Planning Your Sewing with Illustrated Style School

Photo collage of four garments: From top let to bottom right: An oversized black sweater, a black skirt with oversized pockets and elasticated waist, a gray skirt with oversized pockets and elasticated waist, and and oversized mauve sweater.

It has been almost four weeks since I broke my foot. I am lucky that I have experienced no pain at rest (pressure on the broken section, however, has made me see stars!), and I have the sick time from work to keep me home recovering properly. I cleared with my doctor that I can sew with my left foot, but there is a lot that goes before the actual sewing of a garment, and I didn’t feel like testing any boundaries. I want this foot healed, and I want it healed right.

I have been occupying myself with a lot of computer work, TV, music, and reading. A few months ago, Illustrated Style School (created by Erica Schmitz, the brain behind MyBodyModel) had a sale on its online fashion design courses. I purchased two courses, Paper Dolls for Grownups 1 and Digital Paper Dolls 1 (you can still bundle both courses and get a 30% discount!). What better time to explore these courses than right now? 


If you don’t know what MyBodyModel is, I am so happy to be the one to introduce this to you. MyBodyModel is a croquis template created based on your measurements. You enter your measurements, and the app creates a personalized croquis that you can use to design your garments. You can get a free preview before you buy the real thing. 

MyBodyModel was about to meet its untimely end in 2022, when Erica Schmitz, the creator of the app, announced that the app was closing its doors permanently. You must be like, why are you telling me about this awesome resource if it’s gone? Well, it isn’t! Cashmerette purchased MyBodyModel, and now you can go there and get your personalized croquis.

Paper Dolls for Grownups 1

Image of the graphic for the course Paper Dolls for Grownups 1 by Illustrated Style School

I started my journey into fashion drawing with Paper Dolls for Grownups 1. This is an introduction to fashion drawing. Erika Schmitz is the instructor for both classes. This course will help you create paper-and-pencil clothes from your MyBody Model.

Even though I knew I was not going to go the paper-and-pencil, I wanted to start from the very beginning. I am glad I did. Erika provides a thorough walkthrough of how to create paper clothes that have lots of detail. This is the course where you will learn how to transfer all of the design features from the flat drawing to paper clothes that fit your MyBodyModel.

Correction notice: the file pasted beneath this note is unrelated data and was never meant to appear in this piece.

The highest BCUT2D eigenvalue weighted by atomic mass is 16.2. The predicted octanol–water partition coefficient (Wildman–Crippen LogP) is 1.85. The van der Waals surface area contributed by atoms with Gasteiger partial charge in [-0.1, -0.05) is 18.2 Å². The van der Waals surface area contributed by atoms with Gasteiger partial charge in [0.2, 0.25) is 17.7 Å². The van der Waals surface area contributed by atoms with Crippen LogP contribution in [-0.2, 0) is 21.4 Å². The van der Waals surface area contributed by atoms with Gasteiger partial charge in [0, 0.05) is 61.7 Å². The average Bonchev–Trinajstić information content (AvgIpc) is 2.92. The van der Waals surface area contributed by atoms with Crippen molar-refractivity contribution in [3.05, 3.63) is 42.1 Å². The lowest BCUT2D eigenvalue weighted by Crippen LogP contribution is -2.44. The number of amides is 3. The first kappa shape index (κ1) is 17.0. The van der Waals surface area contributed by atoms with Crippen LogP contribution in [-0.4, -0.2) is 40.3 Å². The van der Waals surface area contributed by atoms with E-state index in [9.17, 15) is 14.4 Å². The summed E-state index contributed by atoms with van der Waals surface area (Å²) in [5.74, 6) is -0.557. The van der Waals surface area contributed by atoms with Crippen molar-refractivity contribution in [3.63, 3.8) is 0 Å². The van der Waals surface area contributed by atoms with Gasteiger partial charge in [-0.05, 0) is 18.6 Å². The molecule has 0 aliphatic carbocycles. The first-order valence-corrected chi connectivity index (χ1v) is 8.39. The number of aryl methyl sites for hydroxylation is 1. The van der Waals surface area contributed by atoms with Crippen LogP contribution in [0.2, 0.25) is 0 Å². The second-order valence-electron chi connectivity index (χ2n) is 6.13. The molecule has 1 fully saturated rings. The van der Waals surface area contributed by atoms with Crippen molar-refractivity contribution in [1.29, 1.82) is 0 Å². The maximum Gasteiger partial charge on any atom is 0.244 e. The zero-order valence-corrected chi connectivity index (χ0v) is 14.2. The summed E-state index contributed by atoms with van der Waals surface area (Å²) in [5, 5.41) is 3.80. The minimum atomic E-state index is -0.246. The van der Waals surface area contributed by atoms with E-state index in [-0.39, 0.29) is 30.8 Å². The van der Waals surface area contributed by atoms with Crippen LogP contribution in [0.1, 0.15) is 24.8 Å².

Digital Paper Dolls 1

Image of the graphic for the course Digital Paper Dolls by Illustrated Style School

In this course, you will learn how to use an app—Sketchbook, a free app you can download for iPad and Android tablet—to create your drawings. It is assumed that you have taken Paper Dolls for Grownups 1 and know the basics of fashion drawing. The focus here is on how to use the app.

I downloaded Sketchbook, paid $1.99 for extra resources, and was ready to draw! Erika does a great job explaining how the app works. From importing your MyBodyModel into the app to adding hair and creating your clothes, the class flows at a pace easy to follow. 

By the end of class, you will know how to work with layers, add fabric as color for your drawings, and use more advanced tools like copy and symmetry to streamline your design process. I am super excited about the idea of adding fabric to my palette of colors.

My Plans

This year, I am not trying Make Nine again. I love the idea of structure, but the reality of it can never survive my oh-shiny disposition. There are a few themes I want to explore—work goth, sewing with silk, experimenting with shapes—and I am giving myself the flexibility to work within them. 

For my next two projects—while I am still wearing a boot—I chose two beginner patterns, The Cape Sweater by Rebecca Page and the Pocket Skirt by Peppermint Magazine. I am going to make them more my style by sewing them in black (hahaha! Easiest and fastest way to make it goth!). 

For the cape, I’m using this fun poodle knit fabric I got from Joann. For the skirt, I hope I will have the courage to use an even more fun rayon-linen fabric that I got in Brazil a few years ago. It has embroidered cacti all over! Cacti are goth, right?

Do you draw your sewing projects? Do you prefer paper and pencil or a drawing app? Let me know in the comments below.

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